Poás Volcano pp 213-233 | Cite as

39 Years of Geochemical Monitoring of Laguna Caliente Crater Lake, Poás: Patterns from the Past as Keys for the Future

  • Dmitri RouwetEmail author
  • Raúl Alberto Mora Amador
  • Laura Sandri
  • Carlos Ramírez-Umaña
  • Gino González
  • Giovannella Pecoraino
  • Bruno Capaccioni
Part of the Active Volcanoes of the World book series (AVOLCAN)


Since 1978 water chemistry of the Laguna Caliente crater lake has been used to monitor volcanic activity at Poás, Costa Rica, making it arguably the best studied hyper-acidic crater lake on Earth. During these 39 years, three phases of unrest occurred, manifested through frequent phreatic eruptions, with each a duration of several years to over a decade (1978–1980, 1986–1996, 2006–2016). We here present a novel technique to deal with the long time series of the chemical composition of water of Laguna Caliente, independent on previous deterministic research and resulting conceptual models. Common patterns of chemical parameters in relation with phreatic eruptive activity for the period 1978–September 2014 are sought, applying the objective statistical method of Pattern Recognition. This resulted in the definition of the strongest precursory signals and their respective thresholds. Numerical outcomes often confirm findings based on geochemical models (e.g. SO4, SO4/Cl and pH are strong monitoring parameters). However, some surprising parameters (opposite behavior of Mg/Cl ratios, decreases in Ca and Mg concentrations, increasing Al/Mg ratios) still need a geochemical explanation and should be a focus for future research strategies. The obtained parameters and thresholds were retrospectively applied for the “test period” of the Pattern Recognition method (November 2014–February 2016). This test provided hints that suggested that eruptive activity at Poás was not yet over, despite apparent quiescence in early 2016. Indeed, after new phreatic eruptions since May 2016, the 2006–2016 phreatic eruptive cycle culminated in phreatomagmatic activity in April 2017. We conclude that evaluating time series of chemical composition of crater lakes framed in the Pattern Recognition method can be a useful monitoring approach. Moreover, increased sampling frequency can provide more details and more adequate prediction of phreatic activity at Poás. Comparing Laguna Caliente with other two well monitored acidic crater lakes (Ruapehu Crater Lake, New Zealand and Yugama, Kusatsu-Shirane, Japan) Poás results unique in many ways and undoubtedly the most active crater lake of the three during the past four decades.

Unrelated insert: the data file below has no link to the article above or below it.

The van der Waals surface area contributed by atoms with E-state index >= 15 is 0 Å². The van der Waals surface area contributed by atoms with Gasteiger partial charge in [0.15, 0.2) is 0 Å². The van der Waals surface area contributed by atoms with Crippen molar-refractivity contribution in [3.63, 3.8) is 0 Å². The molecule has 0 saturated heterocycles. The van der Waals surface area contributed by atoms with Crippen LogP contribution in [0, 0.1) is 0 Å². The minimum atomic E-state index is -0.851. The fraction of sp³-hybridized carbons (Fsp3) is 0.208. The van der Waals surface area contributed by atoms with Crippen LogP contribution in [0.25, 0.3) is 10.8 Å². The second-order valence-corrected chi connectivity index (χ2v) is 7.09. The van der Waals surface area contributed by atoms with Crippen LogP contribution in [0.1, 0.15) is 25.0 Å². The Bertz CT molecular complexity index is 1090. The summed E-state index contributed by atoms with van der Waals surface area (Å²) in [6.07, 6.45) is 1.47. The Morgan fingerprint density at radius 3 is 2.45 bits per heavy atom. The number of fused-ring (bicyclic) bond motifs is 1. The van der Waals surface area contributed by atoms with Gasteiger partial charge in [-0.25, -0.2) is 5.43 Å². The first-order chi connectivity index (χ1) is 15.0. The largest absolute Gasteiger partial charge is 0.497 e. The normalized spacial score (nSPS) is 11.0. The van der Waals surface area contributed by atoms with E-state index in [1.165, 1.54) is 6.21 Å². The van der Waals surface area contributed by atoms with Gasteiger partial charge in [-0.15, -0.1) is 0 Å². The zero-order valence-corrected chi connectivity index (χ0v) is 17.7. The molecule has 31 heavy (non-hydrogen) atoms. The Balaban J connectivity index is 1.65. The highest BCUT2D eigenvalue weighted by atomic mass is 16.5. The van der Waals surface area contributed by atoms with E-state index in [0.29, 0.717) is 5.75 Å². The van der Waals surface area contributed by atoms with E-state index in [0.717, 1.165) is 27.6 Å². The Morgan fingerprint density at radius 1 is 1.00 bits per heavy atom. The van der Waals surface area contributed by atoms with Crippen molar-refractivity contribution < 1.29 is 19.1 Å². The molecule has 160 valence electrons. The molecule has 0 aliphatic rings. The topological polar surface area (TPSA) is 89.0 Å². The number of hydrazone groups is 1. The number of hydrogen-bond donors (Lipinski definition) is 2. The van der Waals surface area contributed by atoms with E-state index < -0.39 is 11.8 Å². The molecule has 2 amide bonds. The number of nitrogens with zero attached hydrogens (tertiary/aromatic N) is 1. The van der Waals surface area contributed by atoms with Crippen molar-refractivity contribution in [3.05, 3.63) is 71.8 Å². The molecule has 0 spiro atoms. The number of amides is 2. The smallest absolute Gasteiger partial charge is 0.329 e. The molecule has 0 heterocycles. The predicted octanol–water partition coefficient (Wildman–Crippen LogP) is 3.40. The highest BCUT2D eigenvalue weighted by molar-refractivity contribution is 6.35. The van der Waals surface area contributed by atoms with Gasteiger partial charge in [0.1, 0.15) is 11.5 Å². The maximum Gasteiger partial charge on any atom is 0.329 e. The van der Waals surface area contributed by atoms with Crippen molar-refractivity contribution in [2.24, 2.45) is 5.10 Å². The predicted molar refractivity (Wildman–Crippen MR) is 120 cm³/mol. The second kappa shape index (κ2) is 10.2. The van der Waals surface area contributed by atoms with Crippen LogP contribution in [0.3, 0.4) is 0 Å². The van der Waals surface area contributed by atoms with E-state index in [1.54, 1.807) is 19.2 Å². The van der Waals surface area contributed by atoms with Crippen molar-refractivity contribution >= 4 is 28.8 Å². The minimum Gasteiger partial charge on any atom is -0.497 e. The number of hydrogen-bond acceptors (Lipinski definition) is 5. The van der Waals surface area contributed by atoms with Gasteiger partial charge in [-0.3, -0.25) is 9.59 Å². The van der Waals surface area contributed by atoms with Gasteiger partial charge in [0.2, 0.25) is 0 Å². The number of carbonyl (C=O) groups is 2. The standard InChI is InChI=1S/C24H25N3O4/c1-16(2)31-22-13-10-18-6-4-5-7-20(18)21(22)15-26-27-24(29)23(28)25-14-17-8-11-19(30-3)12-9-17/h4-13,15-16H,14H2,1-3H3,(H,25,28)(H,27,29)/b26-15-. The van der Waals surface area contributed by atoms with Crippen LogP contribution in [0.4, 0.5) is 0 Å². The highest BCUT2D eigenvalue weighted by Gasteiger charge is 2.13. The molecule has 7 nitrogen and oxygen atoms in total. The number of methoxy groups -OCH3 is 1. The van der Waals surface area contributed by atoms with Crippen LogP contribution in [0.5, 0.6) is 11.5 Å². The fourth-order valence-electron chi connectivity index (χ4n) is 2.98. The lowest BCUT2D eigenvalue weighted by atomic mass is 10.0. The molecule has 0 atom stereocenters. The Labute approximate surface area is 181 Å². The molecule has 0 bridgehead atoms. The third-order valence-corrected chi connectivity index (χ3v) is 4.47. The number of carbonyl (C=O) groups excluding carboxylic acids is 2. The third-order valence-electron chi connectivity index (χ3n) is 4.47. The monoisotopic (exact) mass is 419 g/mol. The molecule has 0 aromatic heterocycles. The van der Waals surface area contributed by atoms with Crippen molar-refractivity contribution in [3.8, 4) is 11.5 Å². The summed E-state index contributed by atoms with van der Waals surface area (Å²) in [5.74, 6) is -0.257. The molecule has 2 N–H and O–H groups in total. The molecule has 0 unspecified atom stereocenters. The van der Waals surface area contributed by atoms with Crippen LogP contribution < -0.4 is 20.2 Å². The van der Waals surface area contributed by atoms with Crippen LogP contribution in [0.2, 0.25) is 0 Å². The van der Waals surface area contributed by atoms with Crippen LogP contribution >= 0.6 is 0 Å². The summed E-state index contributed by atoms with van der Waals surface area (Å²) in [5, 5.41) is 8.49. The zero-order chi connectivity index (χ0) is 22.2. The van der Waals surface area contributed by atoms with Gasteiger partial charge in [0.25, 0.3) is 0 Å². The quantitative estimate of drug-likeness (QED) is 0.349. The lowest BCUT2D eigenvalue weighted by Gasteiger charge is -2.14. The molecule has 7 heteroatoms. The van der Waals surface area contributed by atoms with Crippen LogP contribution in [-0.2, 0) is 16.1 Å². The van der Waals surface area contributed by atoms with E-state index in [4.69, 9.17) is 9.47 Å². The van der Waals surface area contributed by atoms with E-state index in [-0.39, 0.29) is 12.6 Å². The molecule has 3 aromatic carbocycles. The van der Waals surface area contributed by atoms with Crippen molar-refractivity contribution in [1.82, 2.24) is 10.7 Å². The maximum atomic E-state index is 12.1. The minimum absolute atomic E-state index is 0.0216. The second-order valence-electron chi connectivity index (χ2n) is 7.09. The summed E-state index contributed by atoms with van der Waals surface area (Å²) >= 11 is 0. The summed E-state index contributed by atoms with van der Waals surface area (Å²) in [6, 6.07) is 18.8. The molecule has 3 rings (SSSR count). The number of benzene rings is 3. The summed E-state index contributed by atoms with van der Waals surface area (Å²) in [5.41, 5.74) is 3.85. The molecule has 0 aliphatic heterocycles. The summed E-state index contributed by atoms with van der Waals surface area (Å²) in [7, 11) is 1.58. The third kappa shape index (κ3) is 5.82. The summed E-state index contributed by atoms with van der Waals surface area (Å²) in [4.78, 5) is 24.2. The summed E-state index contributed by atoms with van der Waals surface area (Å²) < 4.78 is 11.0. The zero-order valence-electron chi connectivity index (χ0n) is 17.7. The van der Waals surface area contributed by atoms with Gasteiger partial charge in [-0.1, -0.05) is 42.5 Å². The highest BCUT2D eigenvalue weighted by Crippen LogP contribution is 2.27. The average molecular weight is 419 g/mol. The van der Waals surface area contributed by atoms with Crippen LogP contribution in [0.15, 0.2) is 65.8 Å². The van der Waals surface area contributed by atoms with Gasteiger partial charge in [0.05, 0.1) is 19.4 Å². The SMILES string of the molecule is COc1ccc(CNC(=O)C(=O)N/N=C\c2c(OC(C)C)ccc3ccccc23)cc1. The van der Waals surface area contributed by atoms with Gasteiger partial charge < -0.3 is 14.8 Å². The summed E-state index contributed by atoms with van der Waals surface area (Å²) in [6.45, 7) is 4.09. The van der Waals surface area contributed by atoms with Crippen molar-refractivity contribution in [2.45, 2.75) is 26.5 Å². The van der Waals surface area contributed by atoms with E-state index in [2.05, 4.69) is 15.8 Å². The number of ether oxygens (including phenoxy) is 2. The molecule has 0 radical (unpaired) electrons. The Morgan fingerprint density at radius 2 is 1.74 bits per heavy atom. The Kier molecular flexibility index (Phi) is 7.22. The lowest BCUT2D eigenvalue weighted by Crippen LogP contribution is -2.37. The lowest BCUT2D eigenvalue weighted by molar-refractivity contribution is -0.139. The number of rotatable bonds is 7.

Poás volcano Laguna Caliente Lake water chemistry Volcano monitoring Phreatic eruptions Unrest Pattern recognition 



Diego Castioni and Piero Trentini are thanked for help in the analyses. DR and LS are supported by the FREAPROB project, INGV-Struttura Vulcani. We are grateful to Corentin Caudron and Francesco Frondini for their constructive reviews. Orlando Vaselli is thanked for swift editing. We warmly dedicate this study to our friend and co-author Bruno who suddenly passed away during the writing of this chapter.


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Copyright information

© Springer Nature Switzerland AG 2019

Authors and Affiliations

  • Dmitri Rouwet
    • 1
    • 2
    Email author
  • Raúl Alberto Mora Amador
    • 3
    • 4
  • Laura Sandri
    • 1
  • Carlos Ramírez-Umaña
    • 3
    • 5
  • Gino González
    • 6
  • Giovannella Pecoraino
    • 2
  • Bruno Capaccioni
    • 7
  1. 1.Istituto Nazionale di Geofisica e VulcanologiaSezione di BolognaItaly
  2. 2.Istituto Nazionale di Geofisica e VulcanologiaSezione di PalermoItaly
  3. 3.Escuela Centroamericana de Geología, Universidad de Costa RicaSan JoséCosta Rica
  4. 4.PREVENTEC, Universidad de Costa RicaSan JoséCosta Rica
  5. 5.Red Sismológica Nacional, Universidad de Costa RicaSan JoséCosta Rica
  6. 6.Volcanes Sin Fronteras-VSFSan JoséCosta Rica
  7. 7.BIGEA, Università degli Studi di BolognaBolognaItaly

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